Explore Maui Nature: The Humpback Whale

The “winter” months in Hawaii are a wonderful time to travel for warmer weather but there’s another reason to visit during this time; the Humpback Whales have arrived by the thousands!

Of the estimated 21,000 whales on the planet, researchers believe over 10,000 find their way to Hawaii each year to give birth and find mates. During the early months, when they first arrive (November, December) you might not see them in huge numbers because the whales are a bit more secretive. Having just given birth, a lot of moms keep a low profile, watching over their new young. By February though, the mothers have begun to teach their calves all the ways of the whale. This includes a lot of activity at the surface of the water. Baby whales, being new to the world have a natural tendency towards curiosity as well. If you go out on a whale watching tour, don’t be surprised if a whale surfaces right near your boat. It can happen, and it does!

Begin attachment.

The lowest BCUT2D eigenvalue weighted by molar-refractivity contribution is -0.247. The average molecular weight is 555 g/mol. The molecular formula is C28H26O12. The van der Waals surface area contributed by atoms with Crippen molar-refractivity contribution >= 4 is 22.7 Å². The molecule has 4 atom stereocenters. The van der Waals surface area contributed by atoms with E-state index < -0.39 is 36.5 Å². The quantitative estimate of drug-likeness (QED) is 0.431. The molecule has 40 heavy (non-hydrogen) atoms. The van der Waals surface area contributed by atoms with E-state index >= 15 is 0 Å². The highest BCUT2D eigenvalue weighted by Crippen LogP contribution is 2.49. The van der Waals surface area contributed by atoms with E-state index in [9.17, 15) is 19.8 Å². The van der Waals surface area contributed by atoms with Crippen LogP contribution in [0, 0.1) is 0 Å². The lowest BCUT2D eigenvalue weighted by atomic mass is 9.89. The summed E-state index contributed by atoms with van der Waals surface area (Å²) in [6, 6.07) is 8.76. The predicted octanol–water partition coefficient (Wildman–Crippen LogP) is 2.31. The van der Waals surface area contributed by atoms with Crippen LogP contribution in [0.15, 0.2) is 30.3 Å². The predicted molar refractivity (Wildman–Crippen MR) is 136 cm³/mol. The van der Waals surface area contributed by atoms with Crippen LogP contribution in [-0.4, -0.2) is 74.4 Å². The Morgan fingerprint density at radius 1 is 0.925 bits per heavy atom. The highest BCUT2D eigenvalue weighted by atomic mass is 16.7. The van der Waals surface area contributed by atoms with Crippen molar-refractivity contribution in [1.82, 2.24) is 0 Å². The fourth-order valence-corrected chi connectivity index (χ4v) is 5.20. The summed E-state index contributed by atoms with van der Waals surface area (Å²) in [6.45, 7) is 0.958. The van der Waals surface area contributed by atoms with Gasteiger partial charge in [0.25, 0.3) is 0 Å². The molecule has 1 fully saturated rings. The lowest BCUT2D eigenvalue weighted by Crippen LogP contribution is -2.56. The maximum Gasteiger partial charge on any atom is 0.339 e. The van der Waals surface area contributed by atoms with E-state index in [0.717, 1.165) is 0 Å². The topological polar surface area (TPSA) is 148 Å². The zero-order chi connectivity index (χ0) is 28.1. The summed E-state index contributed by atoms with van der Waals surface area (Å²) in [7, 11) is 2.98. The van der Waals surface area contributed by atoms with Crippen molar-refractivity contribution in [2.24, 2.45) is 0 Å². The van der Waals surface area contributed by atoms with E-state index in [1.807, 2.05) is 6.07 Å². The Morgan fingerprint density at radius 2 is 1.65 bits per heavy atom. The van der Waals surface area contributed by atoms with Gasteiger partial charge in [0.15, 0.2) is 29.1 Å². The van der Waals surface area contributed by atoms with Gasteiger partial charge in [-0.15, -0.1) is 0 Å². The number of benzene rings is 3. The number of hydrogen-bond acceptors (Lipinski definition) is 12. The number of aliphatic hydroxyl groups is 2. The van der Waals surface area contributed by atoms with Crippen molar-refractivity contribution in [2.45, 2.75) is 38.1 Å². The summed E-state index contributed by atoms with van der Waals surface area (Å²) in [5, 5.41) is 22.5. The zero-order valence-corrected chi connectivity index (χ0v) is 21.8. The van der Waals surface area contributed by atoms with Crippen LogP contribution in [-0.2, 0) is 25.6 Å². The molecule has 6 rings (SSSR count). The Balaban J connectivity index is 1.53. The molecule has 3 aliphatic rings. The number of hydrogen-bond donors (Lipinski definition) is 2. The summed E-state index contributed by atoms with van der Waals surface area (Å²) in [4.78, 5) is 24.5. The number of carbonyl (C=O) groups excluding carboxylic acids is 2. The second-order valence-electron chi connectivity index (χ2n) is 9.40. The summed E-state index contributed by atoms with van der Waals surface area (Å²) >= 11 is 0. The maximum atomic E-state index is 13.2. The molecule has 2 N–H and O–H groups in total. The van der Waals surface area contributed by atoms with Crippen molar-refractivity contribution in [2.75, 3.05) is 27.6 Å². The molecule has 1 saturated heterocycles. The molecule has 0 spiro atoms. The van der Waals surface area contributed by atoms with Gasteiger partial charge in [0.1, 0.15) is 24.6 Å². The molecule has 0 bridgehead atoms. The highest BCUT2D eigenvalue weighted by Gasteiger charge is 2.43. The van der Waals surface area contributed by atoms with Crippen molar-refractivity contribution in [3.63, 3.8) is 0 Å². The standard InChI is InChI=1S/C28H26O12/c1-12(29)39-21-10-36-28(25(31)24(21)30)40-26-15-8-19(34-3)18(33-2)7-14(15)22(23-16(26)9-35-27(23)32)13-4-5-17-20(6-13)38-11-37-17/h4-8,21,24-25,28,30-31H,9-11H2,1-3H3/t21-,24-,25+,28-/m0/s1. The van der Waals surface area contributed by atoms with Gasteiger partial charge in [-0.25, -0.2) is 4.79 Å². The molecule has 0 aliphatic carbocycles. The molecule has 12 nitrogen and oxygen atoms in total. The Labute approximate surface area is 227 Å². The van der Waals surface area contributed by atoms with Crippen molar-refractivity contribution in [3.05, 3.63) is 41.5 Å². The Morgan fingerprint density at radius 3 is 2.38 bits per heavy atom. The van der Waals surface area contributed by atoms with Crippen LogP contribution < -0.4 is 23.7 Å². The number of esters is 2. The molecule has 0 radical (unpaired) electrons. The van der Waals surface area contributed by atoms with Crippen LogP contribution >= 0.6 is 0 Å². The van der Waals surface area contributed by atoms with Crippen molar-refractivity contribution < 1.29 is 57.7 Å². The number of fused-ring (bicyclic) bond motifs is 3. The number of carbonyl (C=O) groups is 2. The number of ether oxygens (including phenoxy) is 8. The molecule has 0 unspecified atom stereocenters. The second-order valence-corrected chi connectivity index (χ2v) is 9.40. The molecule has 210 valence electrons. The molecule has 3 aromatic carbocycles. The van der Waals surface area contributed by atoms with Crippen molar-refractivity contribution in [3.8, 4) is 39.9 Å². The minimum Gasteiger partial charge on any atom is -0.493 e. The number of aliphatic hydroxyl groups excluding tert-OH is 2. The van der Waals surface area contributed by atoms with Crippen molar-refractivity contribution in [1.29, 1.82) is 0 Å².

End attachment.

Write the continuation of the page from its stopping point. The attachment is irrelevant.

On Maui, one can stand at McGregor Point (Papawai) in January and February and look across Maalaea Harbor and see whales spouting and breaching everywhere! You might even hear beachgoers in the Kihei area exclaiming how they just “heard the whales singing” while swimming underwater. It’s an incredibly magical time of the year. Seeing a whale in the winter months is about as common as seeing rainbows.

By late April though, most of the whales have turned around to head back to Alaska. Mothers are exhausted, having given birth and not eaten the entire time while in Hawaii. -And now, their new young face threats from deep water predators adding a new intensity to their awareness.

Here in Hawaii, we always wait in anticipation for these gentle giants to return. If you are planning a trip to the Hawaiian islands, whales (and rainbows) are two wonderful reasons to visit during the winter months.

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